‘Head Shots’ Photo Series Parodies Violent Posters by Making the Photog the Victim


Artist Jon Burgerman thinks there are too many violent film posters greeting us everywhere we go. These posters of movie and TV show characters holding weapons are all too common, and most of them show the protagonist brandishing their weapon right at the viewer.

And so, Burgerman decided to fight back using a little bit of fake blood, a sense of humor and photography.

That interesting combination yielded the photo series ‘Head Shots,’ a protest of sorts in which Burgerman inserts himself into these posters as the protagonists’ victim. Whether it’s an arrow courtesy of Hunger Games heroine Katniss Everdeen or a bullet straight from 007’s gun, subway posters really seem to have it out for Burgerman:






“I thought it would interesting to add myself back into the suggested scenes and complete the compositions to their natural conclusions,” he tells Yahoo! Movies. “This body of work is part of what I call a ‘quiet intervention’, where subtle, often cheap, nonpermanent actions drastically (and sometimes comically) alter the reading of a signifier, object or situation.”

And you have to admit, it’s worked on at least one level. Where a standard protest or letter to the appropriate governing body might have gotten him a polite response… maybe even an apology… this series has now been shared on several major news and blog sites.

To learn more about the series or follow Burgerman as he embarks on other projects, head over to his website or follow him on Twitter, Instagram or Tumblr.

(via Imaging Resource)

Image credits: Photographs by Jon Burgerman and used with permission

  • harumph

    He’s protesting violent imagery by making even more violent imagery? For me, he failed in both his message and his humor.

    Thumbs and Ammo is a similar project that pulls off this trick much more successfully, imo.

  • FartyPants

    I pooped my bed & I liked it!

  • David Liang

    Ignoring the message the since I find it a bit conflicting, I do really like the Bond and Legolas images, they worked out well.

  • csmif

    A goofy hipster gimmick.

  • Christian DeBaun

    I’m sure the PetaPixel community will have a positive, rational, calm, and enlightening discussion of this series (and gun control).

  • bob cooley

    interesting concept – lackluster execution.

  • Stan B.

    If anything, more celebration than protest.

  • Thekaph

    Wearing the same clothe on all pictures: suggesting that they were all taken the same day. That’s a serious, well prepared and photoshoped work.


  • CriticalofYou

    The poor photoshop effects are more appalling to me than the message.

  • Not Me

    He was walking by a subway poster and thought, “ooh, what if I stand here like I was the one who got shot? haha”. That bit was funny. Then he made up this crap about “oooh there too many violent images in the world” nonsense to sound artsy. ruined it.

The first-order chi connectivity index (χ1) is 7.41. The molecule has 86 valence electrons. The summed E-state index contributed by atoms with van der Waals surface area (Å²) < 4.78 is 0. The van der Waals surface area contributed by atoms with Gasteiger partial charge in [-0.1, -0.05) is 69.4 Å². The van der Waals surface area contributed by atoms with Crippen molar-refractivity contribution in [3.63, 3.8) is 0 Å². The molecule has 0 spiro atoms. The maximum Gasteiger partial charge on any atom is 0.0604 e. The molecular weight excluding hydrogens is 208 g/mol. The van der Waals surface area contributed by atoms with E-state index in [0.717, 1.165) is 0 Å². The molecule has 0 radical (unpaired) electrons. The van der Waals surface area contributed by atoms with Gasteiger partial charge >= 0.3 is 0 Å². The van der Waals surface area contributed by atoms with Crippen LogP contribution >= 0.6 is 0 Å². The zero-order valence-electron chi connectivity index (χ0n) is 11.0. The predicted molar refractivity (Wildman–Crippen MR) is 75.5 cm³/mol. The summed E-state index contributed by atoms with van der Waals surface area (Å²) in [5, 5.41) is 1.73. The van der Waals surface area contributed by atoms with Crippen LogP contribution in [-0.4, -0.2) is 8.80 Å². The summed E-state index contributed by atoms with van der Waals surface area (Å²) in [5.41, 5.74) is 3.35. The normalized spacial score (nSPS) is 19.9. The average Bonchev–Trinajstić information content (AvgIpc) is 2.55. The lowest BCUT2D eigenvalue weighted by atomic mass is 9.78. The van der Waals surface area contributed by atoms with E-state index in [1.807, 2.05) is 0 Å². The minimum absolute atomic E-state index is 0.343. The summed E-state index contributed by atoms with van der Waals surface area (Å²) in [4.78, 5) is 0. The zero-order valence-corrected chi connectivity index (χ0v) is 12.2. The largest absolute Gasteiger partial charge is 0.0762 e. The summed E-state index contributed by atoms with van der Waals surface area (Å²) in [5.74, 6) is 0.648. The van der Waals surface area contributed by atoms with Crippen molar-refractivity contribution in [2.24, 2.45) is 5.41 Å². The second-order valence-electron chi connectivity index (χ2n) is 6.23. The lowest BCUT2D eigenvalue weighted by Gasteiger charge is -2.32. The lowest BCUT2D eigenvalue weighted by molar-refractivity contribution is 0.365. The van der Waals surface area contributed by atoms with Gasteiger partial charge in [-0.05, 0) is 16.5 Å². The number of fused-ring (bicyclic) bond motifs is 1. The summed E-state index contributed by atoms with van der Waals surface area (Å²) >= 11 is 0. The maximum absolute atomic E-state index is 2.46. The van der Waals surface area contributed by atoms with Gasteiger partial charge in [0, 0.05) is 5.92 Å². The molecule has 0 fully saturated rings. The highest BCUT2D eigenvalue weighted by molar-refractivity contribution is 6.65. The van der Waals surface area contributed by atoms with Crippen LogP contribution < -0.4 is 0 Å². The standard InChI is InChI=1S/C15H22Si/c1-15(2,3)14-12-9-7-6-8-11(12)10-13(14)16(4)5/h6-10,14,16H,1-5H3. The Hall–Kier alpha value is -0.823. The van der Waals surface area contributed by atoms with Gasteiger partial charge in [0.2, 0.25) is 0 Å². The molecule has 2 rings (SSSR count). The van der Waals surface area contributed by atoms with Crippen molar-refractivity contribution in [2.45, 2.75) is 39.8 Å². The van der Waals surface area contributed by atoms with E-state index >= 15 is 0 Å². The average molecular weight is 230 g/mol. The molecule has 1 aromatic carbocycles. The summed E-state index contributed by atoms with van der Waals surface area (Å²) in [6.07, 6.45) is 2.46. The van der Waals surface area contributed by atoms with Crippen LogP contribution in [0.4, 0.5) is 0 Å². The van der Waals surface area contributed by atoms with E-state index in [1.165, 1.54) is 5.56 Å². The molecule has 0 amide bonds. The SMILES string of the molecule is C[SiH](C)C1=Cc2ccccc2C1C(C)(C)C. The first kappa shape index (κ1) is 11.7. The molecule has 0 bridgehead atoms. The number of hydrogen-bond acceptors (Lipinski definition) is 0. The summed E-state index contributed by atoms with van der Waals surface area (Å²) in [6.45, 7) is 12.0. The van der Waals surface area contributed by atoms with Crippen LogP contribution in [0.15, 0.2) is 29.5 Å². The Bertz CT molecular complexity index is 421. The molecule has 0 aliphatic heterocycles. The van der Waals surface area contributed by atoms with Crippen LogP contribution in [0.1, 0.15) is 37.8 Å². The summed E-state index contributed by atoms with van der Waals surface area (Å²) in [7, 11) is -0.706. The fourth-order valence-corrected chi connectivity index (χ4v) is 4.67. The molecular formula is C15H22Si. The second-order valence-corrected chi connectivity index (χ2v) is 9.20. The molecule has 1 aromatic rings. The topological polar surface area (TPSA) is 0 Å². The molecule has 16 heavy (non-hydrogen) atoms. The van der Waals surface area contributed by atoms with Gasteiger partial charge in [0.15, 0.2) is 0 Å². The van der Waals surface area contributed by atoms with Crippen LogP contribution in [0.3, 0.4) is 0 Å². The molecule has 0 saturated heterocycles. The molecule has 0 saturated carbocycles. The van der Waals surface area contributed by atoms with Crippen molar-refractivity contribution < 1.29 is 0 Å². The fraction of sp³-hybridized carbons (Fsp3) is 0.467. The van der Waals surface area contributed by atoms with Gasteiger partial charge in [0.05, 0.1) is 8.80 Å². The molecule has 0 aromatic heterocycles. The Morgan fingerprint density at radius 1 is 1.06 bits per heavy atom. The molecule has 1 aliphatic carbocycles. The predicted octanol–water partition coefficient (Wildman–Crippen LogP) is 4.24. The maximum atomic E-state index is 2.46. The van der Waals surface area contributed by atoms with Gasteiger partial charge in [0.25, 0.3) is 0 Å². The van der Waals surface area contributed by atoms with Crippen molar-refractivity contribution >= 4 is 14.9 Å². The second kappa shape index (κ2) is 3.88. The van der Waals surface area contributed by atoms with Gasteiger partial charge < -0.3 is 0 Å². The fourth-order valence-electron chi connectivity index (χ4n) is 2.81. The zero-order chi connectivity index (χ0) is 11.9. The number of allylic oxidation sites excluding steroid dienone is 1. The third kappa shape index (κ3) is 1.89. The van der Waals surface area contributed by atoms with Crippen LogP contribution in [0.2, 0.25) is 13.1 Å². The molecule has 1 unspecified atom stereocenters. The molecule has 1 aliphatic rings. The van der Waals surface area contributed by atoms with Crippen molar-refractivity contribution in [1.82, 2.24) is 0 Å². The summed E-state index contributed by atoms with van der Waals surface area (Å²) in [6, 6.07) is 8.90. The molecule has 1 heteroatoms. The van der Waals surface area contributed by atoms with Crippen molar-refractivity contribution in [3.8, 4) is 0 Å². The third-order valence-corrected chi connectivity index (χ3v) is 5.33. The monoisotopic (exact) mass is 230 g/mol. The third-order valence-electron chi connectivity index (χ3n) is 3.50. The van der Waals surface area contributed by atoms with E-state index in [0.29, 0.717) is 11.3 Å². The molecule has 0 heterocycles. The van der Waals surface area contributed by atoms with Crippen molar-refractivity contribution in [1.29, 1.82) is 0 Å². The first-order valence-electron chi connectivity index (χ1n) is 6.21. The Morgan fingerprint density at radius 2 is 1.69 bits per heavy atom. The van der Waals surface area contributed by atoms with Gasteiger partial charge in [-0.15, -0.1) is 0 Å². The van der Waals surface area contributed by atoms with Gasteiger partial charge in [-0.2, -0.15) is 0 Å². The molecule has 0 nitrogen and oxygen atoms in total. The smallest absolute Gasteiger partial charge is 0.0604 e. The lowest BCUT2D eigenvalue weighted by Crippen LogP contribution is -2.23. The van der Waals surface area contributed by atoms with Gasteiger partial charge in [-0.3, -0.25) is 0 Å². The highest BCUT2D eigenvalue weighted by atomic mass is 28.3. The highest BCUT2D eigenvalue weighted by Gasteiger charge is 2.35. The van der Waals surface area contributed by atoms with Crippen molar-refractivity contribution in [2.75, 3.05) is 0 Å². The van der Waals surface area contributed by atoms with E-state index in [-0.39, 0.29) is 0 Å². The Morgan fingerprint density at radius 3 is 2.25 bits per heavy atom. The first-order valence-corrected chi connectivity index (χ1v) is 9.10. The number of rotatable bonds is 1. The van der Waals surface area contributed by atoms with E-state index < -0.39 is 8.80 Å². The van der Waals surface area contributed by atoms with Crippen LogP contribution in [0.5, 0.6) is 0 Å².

• Not Me

    the worst part about this is that the New Museum in new york may actually feature this and make you pay to look at this

  • Eugene Chok

    cropping might actually make these useable, they should get a long lens and try this again

  • OtterMatt

    I actually think these are shot with just enough camp to get across the idea that they’re intended as parody. I can dig it. Though, I would agree that the execution could be slightly better.

    Heh… “execution”…

  • dan110024

    That was a protest? I thought it’s cool. I want to see more. Kind of backfired for him by the looks of things.

  • Vin Weathermon

    Bogus. The movie posters; what should they be showing? Action films, TV shows with good guys and bad guys have guns. Should they be standing there lame, showing no action at all? If the imagery was a kung fu or mixed martial art’s deal where the guy is snapping somebody’s head backwards with a kick, would that be ok sans guns or other weapons? I tend to agree with one poster; it sounds like he got the idea, had fun with it, and then decided to make it a “message to save humanity” afterwards. And since that seems to sell better than “had fun with my coolpix in the subway today on the way to my day job” it was probably the right marketing pitch. I know…snarky.

  • Abraham Pak

    Haha yeah. The first thought that popped into my mind was how terrible the ‘shop job was.

  • flightofbooks

    conflicting in what way?

  • flightofbooks

    how do you figure?

  • flightofbooks

    “usable” lol

  • Stan B.

    He’s having fun with the topic- and himself. How is he in any way critiquing it?

  • flightofbooks

    By making explicit the violent image that we for some reason accept when it’s merely implicit. If people with bullet holes in their heads were part of the one sheet would we be so sanguine about their ubiquity? (although judging by the comments here, I’m actually scared what the answer may be).

    Sure the images have a ‘fun’ quality to them. Not sure why that means it’s not a serious critique. It’s absolutely absurd that these one sheets and their violent imagery are as pervasive in every day life as they are. Responding with absurdity is right on the mark (no pun intended).

  • Stan B.

    I have no problem with what your saying, I just don’t think this guy’s response is very well thought out- which as others have pointed out, even brings his intent into question. And as Mr. Cooley below has already well stated- his execution is most definitely lacking (sophomoric if you asked me).

  • Eugene Chok

    lol maybe acceptable is a better word?